In Superman Returns, Lois and Supes take a flight and he takes her incredibly high, like to the top of the world and he asks her, “What do you hear?” She tells him “Nothing.” Superman says, “I hear everything. You wrote that the world doesn’t need a savior, but everyday I hear people crying for one.” This was after he’d left for 7 years to go find any remnants of his home world. The key part here is he left. The needs of the world didn’t stop; his responsibilities never diminished. But he had to take care of himself, to recharge his own batteries so he could be who he needed to be for everyone else. Even Superman couldn’t do it all. Even Superman needed a break.
I think I’ve come to understand Superman a little bit better. Some of it has to do with the public vs. private personas I have—the person I can be behind these words, the person I have to be on my Day Job, the person I am when no one is looking. The superhero vs. the secret identity. In the comics they say the secret identity is necessary because the hero’s enemies will use their loved ones as pawns in their schemes. I think it’s because the hero needs a safe place to be herself.
We are torn as writers to do and be these multiple people, for the sake of craft and for the sake of the sanity that comes when we finally succumb to the voices in our heads. We have to do it. I have to do it. For me, putting words on a page or screen is as natural and as necessary as breathing. I can’t not do it. Any more than Superman can’t not fly. Can’t not fight for truth, justice and the American way. Juggling these multiple identities is a struggle for me: Christopher Starr the author has to be separate from Christopher Starr the husband and father. But they are both necessary and really are two sides of the same coin. Like Clark Kent and Superman. Bruce Wayne and Batman.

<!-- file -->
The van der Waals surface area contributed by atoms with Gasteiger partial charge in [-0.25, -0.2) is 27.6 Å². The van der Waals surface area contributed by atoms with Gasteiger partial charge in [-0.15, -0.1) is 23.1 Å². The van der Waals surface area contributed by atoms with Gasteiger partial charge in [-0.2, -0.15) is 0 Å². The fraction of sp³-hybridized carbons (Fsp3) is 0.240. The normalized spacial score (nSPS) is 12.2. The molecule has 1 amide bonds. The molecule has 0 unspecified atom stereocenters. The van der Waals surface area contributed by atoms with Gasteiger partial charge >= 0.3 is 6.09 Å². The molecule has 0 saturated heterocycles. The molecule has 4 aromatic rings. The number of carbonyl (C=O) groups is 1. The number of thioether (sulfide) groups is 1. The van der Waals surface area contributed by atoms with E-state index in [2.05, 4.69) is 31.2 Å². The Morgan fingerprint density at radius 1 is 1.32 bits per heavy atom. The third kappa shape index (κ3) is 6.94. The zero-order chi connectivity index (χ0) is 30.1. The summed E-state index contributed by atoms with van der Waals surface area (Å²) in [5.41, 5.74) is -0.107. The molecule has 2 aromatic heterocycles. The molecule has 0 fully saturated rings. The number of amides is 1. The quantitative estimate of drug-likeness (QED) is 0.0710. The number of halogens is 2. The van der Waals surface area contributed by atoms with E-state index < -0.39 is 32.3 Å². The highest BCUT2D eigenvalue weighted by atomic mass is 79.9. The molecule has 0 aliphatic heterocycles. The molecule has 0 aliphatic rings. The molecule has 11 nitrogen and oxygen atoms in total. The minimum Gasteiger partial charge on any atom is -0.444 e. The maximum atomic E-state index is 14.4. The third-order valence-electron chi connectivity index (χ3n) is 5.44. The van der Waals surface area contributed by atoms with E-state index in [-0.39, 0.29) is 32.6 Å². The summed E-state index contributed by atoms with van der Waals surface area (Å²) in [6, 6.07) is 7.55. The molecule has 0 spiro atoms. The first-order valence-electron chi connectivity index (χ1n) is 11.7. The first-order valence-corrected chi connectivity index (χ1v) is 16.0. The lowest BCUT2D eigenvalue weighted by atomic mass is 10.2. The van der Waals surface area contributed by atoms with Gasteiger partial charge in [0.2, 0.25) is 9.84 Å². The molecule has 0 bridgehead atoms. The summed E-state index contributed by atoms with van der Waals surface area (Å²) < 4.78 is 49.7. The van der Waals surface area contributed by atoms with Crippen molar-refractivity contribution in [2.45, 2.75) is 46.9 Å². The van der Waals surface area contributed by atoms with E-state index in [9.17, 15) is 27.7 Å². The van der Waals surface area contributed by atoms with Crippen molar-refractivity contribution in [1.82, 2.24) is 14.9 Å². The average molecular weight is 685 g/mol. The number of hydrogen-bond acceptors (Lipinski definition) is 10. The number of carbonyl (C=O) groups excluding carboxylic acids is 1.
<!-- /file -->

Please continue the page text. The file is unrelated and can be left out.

And as I try to figure out who to be for whom, I still hear everything.
I hear it all, see it all, know it’s coming long before it does, long before a week like this past one rears it’s ugly head. I know it because I know me. I know the man I am. And I know that I will wake up tomorrow, having taken my lumps from the past seven days, I will rise and begin to put the shattered pieces of my ego back together and I will try again. I will take my daughter to breakfast and make my wife a priority and hobble around the block with my dog and spend part of my Labor Day weekend trying to make up for lost time professionally. I will try to wear the cape again.
I can’t not do it.